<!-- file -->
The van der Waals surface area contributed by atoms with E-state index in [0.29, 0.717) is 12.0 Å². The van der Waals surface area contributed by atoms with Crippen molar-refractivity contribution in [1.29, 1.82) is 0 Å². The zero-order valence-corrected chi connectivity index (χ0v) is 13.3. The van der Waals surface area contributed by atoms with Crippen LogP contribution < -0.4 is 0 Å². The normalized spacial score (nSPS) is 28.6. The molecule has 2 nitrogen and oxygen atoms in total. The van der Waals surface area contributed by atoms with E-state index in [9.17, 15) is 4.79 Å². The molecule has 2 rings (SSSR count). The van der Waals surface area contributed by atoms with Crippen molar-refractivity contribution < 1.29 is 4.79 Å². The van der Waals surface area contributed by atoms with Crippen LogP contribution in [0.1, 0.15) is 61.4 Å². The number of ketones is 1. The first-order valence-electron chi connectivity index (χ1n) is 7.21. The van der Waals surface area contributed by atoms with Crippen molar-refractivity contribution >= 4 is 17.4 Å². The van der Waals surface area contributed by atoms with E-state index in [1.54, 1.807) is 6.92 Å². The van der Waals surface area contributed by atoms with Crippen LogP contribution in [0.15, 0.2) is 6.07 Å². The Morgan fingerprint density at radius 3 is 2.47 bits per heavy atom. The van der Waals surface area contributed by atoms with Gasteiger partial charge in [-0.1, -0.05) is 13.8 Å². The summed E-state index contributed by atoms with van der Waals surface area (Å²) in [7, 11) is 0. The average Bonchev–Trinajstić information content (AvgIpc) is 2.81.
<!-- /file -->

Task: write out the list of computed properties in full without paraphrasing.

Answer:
The van der Waals surface area contributed by atoms with E-state index in [0.29, 0.717) is 12.0 Å². The van der Waals surface area contributed by atoms with Crippen molar-refractivity contribution in [1.29, 1.82) is 0 Å². The zero-order valence-corrected chi connectivity index (χ0v) is 13.3. The van der Waals surface area contributed by atoms with Crippen LogP contribution < -0.4 is 0 Å². The normalized spacial score (nSPS) is 28.6. The molecule has 2 nitrogen and oxygen atoms in total. The van der Waals surface area contributed by atoms with E-state index in [9.17, 15) is 4.79 Å². The molecule has 2 rings (SSSR count). The van der Waals surface area contributed by atoms with Crippen molar-refractivity contribution < 1.29 is 4.79 Å². The van der Waals surface area contributed by atoms with Crippen LogP contribution in [0.1, 0.15) is 61.4 Å². The number of ketones is 1. The first-order valence-electron chi connectivity index (χ1n) is 7.21. The van der Waals surface area contributed by atoms with Crippen molar-refractivity contribution >= 4 is 17.4 Å². The van der Waals surface area contributed by atoms with E-state index in [1.54, 1.807) is 6.92 Å². The van der Waals surface area contributed by atoms with Crippen LogP contribution in [0.15, 0.2) is 6.07 Å². The Morgan fingerprint density at radius 3 is 2.47 bits per heavy atom. The van der Waals surface area contributed by atoms with Gasteiger partial charge in [-0.1, -0.05) is 13.8 Å². The summed E-state index contributed by atoms with van der Waals surface area (Å²) in [7, 11) is 0. The average Bonchev–Trinajstić information content (AvgIpc) is 2.81.